The traffic meetings are open to the public, but in order to gain access, a resident must first wait in line at the records window and ask an employee to unlock the elevator. After taking the elevator to the second floor, the resident must wait for a receptionist to notice him or her and unlock a second set of doors leading to the meeting room.

The meeting agendas do not provide instructions for gaining access.

(9) comments

albertporach

Several years ago the city held a public meeting at the Newark Country Club. It was to feed the local politicians and etc. I attended the meeting which was a dinner meeting and I was interested is seeing how they ate-not so much as to hear what they discussed. All public meeting must be in city property. The Traffic Committee Meeting location is ridiculous try to get to meeting.

Sherlock

They should at least have to meet where parking is free. Are there that many walking meetings, I would think that would pose more issues with accessibility for people attending. They can use pictures and plans to talk about proposals if necessary, like planning commission or council does.

bobcmdoc

I agree with Wallace's proposal. It was voted down, however, because "members argued that meeting downtown is more convenient and allows members to visit development sites during the meeting." But the alternate sites proposed--NHS, GHS, and others--do not allow members to visit development sites during the meeting since none are under, or planned to be under, development.

Doug Just Doug

City government needs to be as open and transparent as reasonably possible. Holding official meetings in restaurants during normal business hours among customers not attending the meeting isn't conducive to "open and transparent." Meetings in more isolated settings within a restaurant (special-use rooms, conference rooms, upstairs at Deer Park, etc.) would likely be OK, if the location was well-publicized and well-marked (perhaps with a sign) and it was clear that the public was under no pressure to purchase anything from the host restaurant. There are also "appearance of conflict-of-interest" issues that could attach, depending upon the nature of the meeting. Overall, it seems it would be much better to simply hold regular government meetings on government property, understanding that there may be exceptional occasions when it makes sense to hold them elsewhere.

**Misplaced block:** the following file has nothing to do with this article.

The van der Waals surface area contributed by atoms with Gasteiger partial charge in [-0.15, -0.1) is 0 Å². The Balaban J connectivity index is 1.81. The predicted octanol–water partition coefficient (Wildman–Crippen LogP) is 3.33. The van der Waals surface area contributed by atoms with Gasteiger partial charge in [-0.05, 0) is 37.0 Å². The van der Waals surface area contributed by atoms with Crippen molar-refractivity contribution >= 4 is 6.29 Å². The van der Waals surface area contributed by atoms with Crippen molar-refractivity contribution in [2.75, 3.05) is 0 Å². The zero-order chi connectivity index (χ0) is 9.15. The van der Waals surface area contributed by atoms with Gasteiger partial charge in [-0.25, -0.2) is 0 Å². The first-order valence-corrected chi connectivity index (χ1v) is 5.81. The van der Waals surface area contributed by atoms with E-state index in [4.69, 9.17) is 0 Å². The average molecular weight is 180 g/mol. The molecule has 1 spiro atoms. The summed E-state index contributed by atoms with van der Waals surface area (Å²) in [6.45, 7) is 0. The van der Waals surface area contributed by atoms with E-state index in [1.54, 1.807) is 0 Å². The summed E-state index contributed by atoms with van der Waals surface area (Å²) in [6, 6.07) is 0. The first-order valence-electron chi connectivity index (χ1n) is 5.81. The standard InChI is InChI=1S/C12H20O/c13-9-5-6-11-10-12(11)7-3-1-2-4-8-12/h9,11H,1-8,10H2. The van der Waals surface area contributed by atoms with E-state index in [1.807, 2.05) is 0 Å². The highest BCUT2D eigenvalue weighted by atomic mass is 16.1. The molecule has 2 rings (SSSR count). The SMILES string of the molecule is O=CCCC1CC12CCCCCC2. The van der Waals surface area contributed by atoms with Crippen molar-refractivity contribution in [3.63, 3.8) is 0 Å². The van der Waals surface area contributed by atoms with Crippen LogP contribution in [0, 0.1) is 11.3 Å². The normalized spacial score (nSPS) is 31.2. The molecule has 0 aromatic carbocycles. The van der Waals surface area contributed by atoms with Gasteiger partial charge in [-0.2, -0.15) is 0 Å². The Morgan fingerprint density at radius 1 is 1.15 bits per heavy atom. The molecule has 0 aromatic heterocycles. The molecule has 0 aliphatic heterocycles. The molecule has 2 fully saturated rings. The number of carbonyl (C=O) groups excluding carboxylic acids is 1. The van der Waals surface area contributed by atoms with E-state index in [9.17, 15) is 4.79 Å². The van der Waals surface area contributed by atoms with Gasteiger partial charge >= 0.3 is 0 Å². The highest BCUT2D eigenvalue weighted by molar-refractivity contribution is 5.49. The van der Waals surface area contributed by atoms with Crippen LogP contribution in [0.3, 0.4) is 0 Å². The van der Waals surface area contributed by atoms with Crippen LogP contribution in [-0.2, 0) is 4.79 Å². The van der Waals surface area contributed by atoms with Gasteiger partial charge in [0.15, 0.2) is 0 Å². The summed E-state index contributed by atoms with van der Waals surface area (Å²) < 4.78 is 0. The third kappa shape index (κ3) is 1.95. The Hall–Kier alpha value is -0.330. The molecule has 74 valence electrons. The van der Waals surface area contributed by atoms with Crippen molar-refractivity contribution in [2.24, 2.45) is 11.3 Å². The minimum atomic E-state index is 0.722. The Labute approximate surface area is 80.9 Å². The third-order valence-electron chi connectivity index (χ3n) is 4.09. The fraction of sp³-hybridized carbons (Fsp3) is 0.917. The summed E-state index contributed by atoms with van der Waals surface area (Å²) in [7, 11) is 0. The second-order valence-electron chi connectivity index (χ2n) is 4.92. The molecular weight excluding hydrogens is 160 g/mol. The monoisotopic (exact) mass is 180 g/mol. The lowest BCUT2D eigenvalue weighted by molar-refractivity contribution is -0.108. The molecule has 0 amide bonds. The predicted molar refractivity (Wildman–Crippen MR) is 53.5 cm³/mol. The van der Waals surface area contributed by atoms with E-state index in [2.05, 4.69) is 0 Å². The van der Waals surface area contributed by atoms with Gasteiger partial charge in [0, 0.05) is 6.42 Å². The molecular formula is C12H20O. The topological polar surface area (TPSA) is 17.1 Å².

Isaiah T

Meetings of public officials are supposed to be open to the public, advertised in advance by a specific number of days, with full minutes taken and approved. I believe that holds whenever more than three public officials are in an official meeting or discussing a government topic. I'm not inferring any inappropriate intent but rules are rules and glib answers given by committee members are inappropriate. Once again, here's an issue that has been on the books for more than a year and a solution is still not forthcoming. Does anyone on council read the minutes? Is there a list of open issues to which they are supposed to reply in a timely fashion with timelines?

fang

This seems silly. Maybe it isn't a new law, but better communication that is needed. A group certainly should have the right to meet wherever they see fit (and keeping in mind to allow space for others to attend, as well as making it clear where they are meeting).

SashaRawlings

---A group certainly should have the right to meet wherever they see fit---- Not when they throw "common sense and logic" out the window !!

CitizenOfNewark

Jenn Wallace likes to be the center of attention.

SashaRawlings

---Jen Wallace asked her colleagues on council to pass a law stating that all meetings of boards, commissions, committees, subcommittees and task forces must be held at city hall or another city-owned building.---- One would think that that would BE COMMON SENSE......but then again, just look around at the nonsense being discussed in meetings and voted on.......ban straws....ban plastic bags....build bicycle bridges.....build multiple hotels on Main St......protect squirrels from abuse....